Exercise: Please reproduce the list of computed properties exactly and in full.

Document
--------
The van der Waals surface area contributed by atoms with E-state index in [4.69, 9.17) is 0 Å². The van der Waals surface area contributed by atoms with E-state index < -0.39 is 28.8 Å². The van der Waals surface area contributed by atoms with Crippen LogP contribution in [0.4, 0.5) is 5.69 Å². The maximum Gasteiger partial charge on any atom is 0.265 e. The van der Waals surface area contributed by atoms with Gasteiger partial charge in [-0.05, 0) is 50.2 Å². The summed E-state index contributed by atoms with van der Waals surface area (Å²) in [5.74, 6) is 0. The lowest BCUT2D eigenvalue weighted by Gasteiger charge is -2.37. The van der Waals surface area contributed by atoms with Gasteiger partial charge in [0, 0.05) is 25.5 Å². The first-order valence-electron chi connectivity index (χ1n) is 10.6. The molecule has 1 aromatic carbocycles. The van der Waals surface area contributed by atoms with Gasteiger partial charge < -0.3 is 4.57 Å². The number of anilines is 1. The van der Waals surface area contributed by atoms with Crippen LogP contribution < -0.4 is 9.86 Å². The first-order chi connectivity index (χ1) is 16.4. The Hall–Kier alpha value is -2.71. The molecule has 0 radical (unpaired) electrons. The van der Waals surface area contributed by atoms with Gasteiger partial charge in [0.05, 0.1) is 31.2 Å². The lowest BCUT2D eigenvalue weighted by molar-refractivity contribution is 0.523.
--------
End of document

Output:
The van der Waals surface area contributed by atoms with E-state index in [4.69, 9.17) is 0 Å². The van der Waals surface area contributed by atoms with E-state index < -0.39 is 28.8 Å². The van der Waals surface area contributed by atoms with Crippen LogP contribution in [0.4, 0.5) is 5.69 Å². The maximum Gasteiger partial charge on any atom is 0.265 e. The van der Waals surface area contributed by atoms with Gasteiger partial charge in [-0.05, 0) is 50.2 Å². The summed E-state index contributed by atoms with van der Waals surface area (Å²) in [5.74, 6) is 0. The lowest BCUT2D eigenvalue weighted by Gasteiger charge is -2.37. The van der Waals surface area contributed by atoms with Gasteiger partial charge in [0, 0.05) is 25.5 Å². The first-order valence-electron chi connectivity index (χ1n) is 10.6. The molecule has 1 aromatic carbocycles. The van der Waals surface area contributed by atoms with Gasteiger partial charge < -0.3 is 4.57 Å². The number of anilines is 1. The van der Waals surface area contributed by atoms with Crippen LogP contribution < -0.4 is 9.86 Å². The first-order chi connectivity index (χ1) is 16.4. The Hall–Kier alpha value is -2.71. The molecule has 0 radical (unpaired) electrons. The van der Waals surface area contributed by atoms with Gasteiger partial charge in [0.05, 0.1) is 31.2 Å². The lowest BCUT2D eigenvalue weighted by molar-refractivity contribution is 0.523.